The Global Experiment

Maria Rentetzi

Getting the radiation dose correct is of strategic importance for a number of interrelated actors in radiation therapy: the manufacturers of radiation equipment and of the specialized computer software that these machines require; the physicists, radiobiologists, specialists in nuclear medicine and experts in dosimetry in the laboratory; the medical physicists, dosimetrists, radiation oncologists, technicians, and health care workers in the medical clinic; and of course, the cancer patients themselves. Radiation therapy (which uses high energy radiation to kill cancer cells and thus shrink tumors), is indeed a multidisciplinary team-based area of scientific investigation whose success depends on the incorporation of different kinds of both human and technological actors. Radiation is generated either by equipment placed outside of the body—external beam radiation therapy—or from radioactive material which is placed inside the body—internal radiation therapy.

In the midst of cold war geopolitical tensions, in the absence of dosimetry standards for direct absorbed dose calibrations in radiotherapy and suitable dosimeters for global distribution, the IAEA organized the first trial postal dose comparison for electron beams in 1964-65 with eleven participating institutions using Fricke dosimeters. The next year more systematic investigations led to a second intercomparison trial and a year later a third one followed. What had been originally planned as a one-time experiment among several institutions in Europe before the Agency offers a black boxed dosimetry service, proved to be an endless experiment involving institutions from around the world. By 1967 the IAEA had succussed to offer a postal dose intercomparison service together with the World Health Organization while it also put forward the foundation of a network of secondary standard dosimetry metrological centers in key regions and on global level. The global dosimetry experiment—an experiment under what was supposed to be predetermined experimental conditions—led to the standardization of dosimetric practices, instruments and even the architecture of dosimetry laboratories across several member states. Getting the radiation dose correct presupposed diplomatic and political negotiations without precedence in the context of the newly created IAEA, an international organization that hoped to undertake the regulation of nuclear technologies in both the medical and industrial sectors worldwide.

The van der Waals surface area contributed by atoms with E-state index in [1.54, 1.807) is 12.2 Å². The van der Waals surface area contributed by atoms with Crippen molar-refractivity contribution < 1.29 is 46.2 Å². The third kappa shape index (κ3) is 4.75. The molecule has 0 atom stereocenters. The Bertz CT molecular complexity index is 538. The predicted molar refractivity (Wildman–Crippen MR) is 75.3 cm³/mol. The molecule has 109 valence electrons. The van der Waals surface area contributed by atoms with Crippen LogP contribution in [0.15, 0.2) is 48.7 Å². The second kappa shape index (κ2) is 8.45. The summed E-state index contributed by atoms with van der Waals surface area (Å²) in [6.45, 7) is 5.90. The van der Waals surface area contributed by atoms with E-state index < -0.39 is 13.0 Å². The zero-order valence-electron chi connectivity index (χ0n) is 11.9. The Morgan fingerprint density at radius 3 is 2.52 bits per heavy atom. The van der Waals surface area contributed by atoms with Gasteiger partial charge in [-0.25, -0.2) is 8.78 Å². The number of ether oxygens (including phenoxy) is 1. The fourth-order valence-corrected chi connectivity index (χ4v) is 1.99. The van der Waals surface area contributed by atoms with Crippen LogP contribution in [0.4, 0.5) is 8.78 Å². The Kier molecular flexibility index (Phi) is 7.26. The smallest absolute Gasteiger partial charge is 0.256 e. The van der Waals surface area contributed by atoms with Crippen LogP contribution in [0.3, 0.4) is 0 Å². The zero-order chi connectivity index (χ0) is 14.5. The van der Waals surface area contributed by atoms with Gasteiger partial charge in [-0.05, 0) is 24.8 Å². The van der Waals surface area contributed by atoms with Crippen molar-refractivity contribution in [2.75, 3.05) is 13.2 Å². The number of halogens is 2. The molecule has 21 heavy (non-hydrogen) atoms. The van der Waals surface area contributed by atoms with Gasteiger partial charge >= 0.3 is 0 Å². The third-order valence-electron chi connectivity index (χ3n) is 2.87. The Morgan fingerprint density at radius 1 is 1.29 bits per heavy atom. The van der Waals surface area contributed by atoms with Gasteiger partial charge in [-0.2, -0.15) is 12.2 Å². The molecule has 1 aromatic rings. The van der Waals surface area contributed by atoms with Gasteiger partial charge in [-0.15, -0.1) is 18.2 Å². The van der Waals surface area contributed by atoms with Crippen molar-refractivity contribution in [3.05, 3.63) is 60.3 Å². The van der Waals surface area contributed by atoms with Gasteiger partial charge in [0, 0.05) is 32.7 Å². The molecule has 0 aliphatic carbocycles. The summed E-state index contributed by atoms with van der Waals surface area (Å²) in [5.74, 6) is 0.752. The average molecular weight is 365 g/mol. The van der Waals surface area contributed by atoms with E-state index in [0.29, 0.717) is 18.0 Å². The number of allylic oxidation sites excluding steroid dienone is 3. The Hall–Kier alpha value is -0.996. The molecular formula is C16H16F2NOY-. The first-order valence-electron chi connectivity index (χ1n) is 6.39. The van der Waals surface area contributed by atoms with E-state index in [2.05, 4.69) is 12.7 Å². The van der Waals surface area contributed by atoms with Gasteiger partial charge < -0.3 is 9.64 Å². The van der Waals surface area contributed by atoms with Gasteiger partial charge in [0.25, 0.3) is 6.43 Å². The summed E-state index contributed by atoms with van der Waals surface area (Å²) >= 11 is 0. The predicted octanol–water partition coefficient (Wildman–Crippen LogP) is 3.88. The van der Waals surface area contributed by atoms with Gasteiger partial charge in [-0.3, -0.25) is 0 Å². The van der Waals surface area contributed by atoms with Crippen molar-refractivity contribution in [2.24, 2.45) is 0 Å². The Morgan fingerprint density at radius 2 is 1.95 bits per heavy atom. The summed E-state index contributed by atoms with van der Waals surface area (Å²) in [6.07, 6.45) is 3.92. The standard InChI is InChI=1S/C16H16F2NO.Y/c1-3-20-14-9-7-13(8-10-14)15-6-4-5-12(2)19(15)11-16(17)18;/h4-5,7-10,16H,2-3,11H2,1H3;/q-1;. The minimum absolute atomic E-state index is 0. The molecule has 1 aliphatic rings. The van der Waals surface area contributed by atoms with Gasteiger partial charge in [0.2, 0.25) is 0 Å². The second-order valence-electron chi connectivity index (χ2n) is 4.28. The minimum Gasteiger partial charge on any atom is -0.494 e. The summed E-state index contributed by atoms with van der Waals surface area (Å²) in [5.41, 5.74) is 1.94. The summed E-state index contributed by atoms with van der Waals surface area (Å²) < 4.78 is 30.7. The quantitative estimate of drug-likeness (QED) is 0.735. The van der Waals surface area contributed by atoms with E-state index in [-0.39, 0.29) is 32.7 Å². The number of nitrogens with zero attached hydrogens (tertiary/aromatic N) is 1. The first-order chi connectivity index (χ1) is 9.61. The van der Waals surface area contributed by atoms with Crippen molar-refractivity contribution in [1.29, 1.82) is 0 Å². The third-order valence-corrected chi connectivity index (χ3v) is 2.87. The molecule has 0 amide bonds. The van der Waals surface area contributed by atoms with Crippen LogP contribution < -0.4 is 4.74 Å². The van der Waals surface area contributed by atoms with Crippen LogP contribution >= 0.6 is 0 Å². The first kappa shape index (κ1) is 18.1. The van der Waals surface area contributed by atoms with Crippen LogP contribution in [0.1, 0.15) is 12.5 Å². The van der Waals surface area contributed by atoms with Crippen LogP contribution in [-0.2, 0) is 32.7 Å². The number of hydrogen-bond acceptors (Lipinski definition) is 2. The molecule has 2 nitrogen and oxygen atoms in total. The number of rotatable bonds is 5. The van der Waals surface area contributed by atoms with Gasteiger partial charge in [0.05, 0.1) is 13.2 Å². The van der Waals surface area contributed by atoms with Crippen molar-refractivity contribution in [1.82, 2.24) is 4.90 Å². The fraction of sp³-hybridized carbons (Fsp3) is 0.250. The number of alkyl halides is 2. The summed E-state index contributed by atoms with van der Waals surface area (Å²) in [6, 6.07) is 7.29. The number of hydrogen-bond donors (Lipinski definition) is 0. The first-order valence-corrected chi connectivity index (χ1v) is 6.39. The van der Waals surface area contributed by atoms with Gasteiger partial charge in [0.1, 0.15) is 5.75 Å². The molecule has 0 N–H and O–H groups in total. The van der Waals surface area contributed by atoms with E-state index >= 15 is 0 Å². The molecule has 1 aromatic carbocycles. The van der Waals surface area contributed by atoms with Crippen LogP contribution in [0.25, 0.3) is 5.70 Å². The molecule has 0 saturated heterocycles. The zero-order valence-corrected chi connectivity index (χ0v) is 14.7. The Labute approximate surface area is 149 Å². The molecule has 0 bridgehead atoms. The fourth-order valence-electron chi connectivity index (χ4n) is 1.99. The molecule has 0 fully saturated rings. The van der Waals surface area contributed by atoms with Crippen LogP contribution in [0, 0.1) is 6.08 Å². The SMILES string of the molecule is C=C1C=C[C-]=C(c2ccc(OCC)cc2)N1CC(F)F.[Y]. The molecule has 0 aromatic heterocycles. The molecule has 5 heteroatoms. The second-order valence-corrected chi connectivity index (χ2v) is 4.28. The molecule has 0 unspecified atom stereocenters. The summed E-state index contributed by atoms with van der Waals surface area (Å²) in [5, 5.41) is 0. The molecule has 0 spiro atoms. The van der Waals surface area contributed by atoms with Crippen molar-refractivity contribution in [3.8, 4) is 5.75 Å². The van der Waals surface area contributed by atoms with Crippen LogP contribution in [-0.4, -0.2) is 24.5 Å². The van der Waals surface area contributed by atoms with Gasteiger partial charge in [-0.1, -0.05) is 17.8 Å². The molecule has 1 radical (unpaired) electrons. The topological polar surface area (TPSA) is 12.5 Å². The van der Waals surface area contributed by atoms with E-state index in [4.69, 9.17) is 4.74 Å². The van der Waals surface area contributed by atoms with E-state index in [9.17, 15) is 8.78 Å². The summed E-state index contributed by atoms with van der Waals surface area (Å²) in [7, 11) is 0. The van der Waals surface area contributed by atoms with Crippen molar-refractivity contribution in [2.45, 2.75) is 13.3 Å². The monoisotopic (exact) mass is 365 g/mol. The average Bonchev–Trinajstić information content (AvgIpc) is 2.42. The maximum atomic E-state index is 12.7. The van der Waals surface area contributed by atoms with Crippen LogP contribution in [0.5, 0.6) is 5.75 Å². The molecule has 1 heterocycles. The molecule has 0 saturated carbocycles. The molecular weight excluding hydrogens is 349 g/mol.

Photo caption: A simplified representation of the global measurement system for radiation dosimetry. (courtesy Spiros Flevaris)